Fung, the Cranston mayor, tried to portray Raimondo as incompetent. He said he would lower the sales tax.

Raimondo says she will seek to expand job training programs she started, make larger investments in helping small businesses and expand a free college tuition program.

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8:10 p.m.

U.S. Sen. Sheldon Whitehouse has won re-election after fending off a challenge from Republican Bob Flanders.

The Rhode Island Democrat was elected to a third term in the Senate on Tuesday.

Whitehouse, of Newport, was first elected in 2006. He is known for being one of the leading voices in the Senate to do more to address climate change.

He successfully pushed for legislation and funding to address the nationwide opioid epidemic.

Flanders, a former state Supreme Court justice from East Greenwich, criticized Whitehouse's focus on climate change. Flanders said he would be more effective in Washington.

Whitehouse says he wants to protect people's health care, get rid of anonymous "dark money" spending in political campaigns and pass a bill to charge a fee for carbon pollution, among other priorities.

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7:30 p.m.

A polling place in Rhode Island has been evacuated due to a gas leak.

The state elections board says the polling place at Portsmouth High School was evacuated by the local fire department due to the leak Tuesday night.

It was moved to a different gym at the same school and voting hours will be extended by the amount of time it took to move the polling place.

The elections board says more than 337,000 residents statewide had voted as of 7 p.m., out of nearly 790,000 registered voters. That's nearly 43 percent.

In the 2014 election, 44 percent of the state's voters cast ballots.

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2:35 p.m.

Yaseen Nagib says his generation needs to be heard.

The 18-year-old Classical High School senior from Providence voted for the first time Tuesday just days after his birthday.

He says his generation has different opinions on issues than older people, and "we need to be heard on these issues."

He said education was the most important issue to him.

He called Republican President Donald Trump "a racist and a liar," and voted Democratic.

Julie Shore, a 32-year-old a yoga teacher, usually only votes in presidential elections, but felt she needed to vote in the midterms after "seeing how the world has been going in the last few years since Trump came into office."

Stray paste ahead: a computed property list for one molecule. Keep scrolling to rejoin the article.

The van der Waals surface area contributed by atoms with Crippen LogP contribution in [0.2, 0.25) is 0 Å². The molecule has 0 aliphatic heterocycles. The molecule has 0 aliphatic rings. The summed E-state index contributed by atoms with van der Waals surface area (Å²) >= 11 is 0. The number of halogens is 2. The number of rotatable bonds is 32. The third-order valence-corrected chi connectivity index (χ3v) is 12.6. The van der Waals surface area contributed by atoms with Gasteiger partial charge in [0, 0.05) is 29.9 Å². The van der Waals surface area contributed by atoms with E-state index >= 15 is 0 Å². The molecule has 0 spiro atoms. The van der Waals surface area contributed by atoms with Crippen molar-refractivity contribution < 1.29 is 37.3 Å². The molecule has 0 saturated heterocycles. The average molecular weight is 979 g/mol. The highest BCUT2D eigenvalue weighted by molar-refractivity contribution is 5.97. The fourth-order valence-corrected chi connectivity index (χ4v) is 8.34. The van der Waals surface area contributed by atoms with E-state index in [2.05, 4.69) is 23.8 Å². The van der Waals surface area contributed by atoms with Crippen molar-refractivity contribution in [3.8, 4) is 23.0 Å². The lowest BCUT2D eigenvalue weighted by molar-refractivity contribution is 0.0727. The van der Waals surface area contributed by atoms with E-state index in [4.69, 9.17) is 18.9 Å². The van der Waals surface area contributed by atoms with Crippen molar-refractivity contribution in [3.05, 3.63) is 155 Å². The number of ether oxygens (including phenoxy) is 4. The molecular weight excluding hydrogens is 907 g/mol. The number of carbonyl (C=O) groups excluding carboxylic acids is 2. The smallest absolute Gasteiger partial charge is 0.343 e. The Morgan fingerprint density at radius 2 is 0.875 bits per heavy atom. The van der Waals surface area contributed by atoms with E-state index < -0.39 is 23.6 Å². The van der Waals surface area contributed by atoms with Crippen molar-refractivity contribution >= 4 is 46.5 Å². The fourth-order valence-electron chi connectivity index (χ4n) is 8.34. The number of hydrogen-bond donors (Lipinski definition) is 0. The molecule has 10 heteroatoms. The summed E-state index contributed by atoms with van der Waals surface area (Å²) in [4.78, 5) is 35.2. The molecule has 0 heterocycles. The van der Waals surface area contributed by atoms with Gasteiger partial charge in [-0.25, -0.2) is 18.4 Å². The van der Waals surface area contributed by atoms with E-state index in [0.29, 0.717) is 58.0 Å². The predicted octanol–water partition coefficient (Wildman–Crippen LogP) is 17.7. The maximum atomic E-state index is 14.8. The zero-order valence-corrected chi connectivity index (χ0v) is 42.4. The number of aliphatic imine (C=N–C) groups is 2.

Moshe Moskowitz, a 34-year-old Providence man, described himself as "purple" on the issues, said he decided it was time for a change in the governor's office.

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12 p.m.

Voting in a Rhode Island community only accessible by ferry was interrupted briefly after the sole voting machine on the island malfunctioned.

The Rhode Island Board of Elections tweeted at about 9 a.m. Tuesday that the machine on Prudence Island "experienced a technical difficulty."

A new machine was ferried over and the board said the polling place is operating normally and all ballots have been counted.

Prudence Island in Narragansett Bay is part of the town of Portsmouth and has a population of about 200.

The board also said as of 11 a.m., more than 135,000 residents statewide had voted.

Rhode Islanders are voting in a three-way race for governor, and for congressional seats.

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5:55 a.m.

Rhode Island voters are choosing between Democratic incumbents asking for more time and Republican challengers calling for change.

Polls close at 8 p.m. Tuesday. Voters are deciding between Democratic Gov. Gina Raimondo and Republican Allan Fung. Independent Joe Trillo could act as a spoiler.

Raimondo and Fung were their parties' nominees in 2014.

Also at the top of the ballot, Democratic U.S. Sen. Sheldon Whitehouse faces Republican Bob Flanders. Democratic Reps. James Langevin and David Cicilline also face Republican challengers.

Question 1 on the ballot asks voters' permission to spend $250 million for the first phase of an ambitious plan to rebuild schools.

The hypercharged national political environment is expected to drive record turnout in some places. Forty-four percent of Rhode Island's registered voters cast ballots in 2014.